Many species of cuckoos are brood parasites. The females lay their eggs in the nests of smaller bird species that then raise the young cuckoos at the expense of their own young. The question might be asked, “Do the cuckoos lay the same size eggs regardless of the size of the bird whose nest they use?” Data on the lengths, in millimeters, of cuckoo eggs found in the nests of six bird species—Meadow Pipit, Tree Pipit, Hedge Sparrow, Robin, Pied Wagtail, and Wren—are provided on the WeissStats CD. These data were collected by the late O. Latter in 1902 and used by L. Tippett in his text The Methods of Statistics (New York: Wiley, 1952, p. 176).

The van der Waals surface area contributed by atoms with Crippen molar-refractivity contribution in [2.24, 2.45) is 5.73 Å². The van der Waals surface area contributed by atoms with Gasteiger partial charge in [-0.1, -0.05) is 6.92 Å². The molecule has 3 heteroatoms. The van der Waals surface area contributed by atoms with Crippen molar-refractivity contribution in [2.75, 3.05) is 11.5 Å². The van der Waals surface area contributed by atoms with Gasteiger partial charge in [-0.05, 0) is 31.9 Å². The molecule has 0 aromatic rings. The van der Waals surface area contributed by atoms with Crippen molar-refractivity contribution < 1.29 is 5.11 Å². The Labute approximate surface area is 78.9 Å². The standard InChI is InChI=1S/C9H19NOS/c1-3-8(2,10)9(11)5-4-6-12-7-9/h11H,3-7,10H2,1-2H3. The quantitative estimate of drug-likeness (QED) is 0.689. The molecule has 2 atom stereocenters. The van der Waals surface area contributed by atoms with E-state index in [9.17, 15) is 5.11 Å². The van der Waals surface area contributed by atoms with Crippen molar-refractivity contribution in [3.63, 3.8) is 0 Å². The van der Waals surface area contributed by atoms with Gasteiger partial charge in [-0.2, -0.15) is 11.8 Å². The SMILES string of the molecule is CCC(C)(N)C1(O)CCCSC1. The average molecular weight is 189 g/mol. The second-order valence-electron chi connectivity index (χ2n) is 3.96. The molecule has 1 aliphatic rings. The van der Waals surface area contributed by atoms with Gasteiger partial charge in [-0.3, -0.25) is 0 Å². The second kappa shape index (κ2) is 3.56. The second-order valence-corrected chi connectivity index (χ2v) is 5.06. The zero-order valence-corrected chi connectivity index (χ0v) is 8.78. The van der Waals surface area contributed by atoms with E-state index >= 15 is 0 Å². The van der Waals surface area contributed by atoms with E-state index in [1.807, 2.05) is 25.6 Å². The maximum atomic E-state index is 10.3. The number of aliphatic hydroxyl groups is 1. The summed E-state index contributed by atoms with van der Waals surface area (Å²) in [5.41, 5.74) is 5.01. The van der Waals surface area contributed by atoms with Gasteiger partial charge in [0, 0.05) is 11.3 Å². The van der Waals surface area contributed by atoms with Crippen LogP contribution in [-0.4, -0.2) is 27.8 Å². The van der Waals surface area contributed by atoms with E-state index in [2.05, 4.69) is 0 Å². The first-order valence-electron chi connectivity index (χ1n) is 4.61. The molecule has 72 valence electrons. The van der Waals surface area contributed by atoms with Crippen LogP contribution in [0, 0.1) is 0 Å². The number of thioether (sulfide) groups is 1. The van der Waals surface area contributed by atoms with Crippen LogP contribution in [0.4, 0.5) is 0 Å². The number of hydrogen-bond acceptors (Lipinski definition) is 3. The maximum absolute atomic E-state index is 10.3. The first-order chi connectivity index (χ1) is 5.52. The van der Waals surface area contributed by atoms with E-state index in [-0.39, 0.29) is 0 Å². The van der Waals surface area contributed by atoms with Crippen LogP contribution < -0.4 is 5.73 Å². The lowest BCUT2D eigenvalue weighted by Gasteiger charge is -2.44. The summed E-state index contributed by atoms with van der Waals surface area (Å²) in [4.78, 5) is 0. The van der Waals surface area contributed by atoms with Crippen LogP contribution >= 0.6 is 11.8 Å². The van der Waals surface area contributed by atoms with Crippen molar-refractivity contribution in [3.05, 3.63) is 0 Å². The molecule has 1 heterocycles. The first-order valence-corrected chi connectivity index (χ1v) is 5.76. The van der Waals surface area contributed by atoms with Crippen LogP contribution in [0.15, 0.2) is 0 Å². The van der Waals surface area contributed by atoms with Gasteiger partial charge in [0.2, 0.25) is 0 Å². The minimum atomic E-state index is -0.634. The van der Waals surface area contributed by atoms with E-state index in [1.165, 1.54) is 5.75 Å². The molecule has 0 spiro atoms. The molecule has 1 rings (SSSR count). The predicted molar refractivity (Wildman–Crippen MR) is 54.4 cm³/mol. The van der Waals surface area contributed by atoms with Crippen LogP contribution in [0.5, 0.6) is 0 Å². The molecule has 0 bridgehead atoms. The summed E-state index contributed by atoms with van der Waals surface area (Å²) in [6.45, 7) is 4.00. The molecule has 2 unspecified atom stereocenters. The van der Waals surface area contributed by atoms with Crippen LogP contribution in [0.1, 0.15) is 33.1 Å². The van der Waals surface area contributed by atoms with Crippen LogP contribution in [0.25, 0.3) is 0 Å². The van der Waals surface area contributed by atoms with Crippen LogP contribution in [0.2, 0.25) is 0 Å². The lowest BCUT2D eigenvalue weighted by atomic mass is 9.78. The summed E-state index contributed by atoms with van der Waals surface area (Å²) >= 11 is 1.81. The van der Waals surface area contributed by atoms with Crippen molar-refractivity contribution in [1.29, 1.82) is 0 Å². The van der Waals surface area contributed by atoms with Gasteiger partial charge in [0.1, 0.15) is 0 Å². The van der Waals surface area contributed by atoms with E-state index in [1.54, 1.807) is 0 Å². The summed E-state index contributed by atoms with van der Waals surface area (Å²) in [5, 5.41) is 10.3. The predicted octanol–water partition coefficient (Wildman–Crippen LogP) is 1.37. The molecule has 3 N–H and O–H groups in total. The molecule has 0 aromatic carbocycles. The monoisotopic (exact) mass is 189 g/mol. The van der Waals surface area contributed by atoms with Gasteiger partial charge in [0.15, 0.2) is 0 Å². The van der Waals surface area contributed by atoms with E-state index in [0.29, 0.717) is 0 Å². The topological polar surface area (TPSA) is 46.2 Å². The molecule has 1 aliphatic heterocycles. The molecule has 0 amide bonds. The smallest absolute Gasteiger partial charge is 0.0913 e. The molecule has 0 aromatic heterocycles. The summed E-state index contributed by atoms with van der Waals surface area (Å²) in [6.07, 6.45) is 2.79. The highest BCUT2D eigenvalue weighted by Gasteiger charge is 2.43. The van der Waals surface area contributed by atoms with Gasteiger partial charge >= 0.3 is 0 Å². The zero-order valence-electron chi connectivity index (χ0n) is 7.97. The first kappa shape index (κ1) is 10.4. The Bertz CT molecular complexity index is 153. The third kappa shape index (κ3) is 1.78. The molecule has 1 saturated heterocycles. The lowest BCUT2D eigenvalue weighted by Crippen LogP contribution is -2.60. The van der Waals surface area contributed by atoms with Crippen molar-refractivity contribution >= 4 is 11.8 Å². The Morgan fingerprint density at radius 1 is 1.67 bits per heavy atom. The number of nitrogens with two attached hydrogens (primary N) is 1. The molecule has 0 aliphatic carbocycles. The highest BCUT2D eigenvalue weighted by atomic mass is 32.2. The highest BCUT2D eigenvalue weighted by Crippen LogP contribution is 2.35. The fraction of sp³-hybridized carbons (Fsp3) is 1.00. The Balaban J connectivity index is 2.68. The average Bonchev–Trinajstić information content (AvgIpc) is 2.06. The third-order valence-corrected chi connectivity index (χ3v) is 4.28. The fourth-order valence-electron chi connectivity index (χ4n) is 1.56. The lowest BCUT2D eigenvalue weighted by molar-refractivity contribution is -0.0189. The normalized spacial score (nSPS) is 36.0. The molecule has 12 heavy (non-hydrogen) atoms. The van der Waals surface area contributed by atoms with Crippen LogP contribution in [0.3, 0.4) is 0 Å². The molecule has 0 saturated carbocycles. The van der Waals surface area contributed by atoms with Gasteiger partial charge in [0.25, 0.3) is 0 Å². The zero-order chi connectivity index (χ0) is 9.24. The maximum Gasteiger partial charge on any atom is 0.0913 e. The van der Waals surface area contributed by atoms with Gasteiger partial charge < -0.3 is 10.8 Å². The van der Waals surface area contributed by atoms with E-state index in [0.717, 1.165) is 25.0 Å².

Use the technology of your choice to do the following tasks.
a. Obtain individual normal probability plots and the standard deviations of the samples.
b. Perform a residual analysis.
c. Use your results from parts (a) and (b) to decide whether conducting a one-way ANOVA test on the data is reasonable. If so, also do parts (d) and (e).
d. Use a one-way ANOVA test to decide, at the 5% significance level, whether the data provide sufficient evidence to conclude that a difference exists among the means of the populations from which the samples were taken.
e. Interpret your results from part (d).

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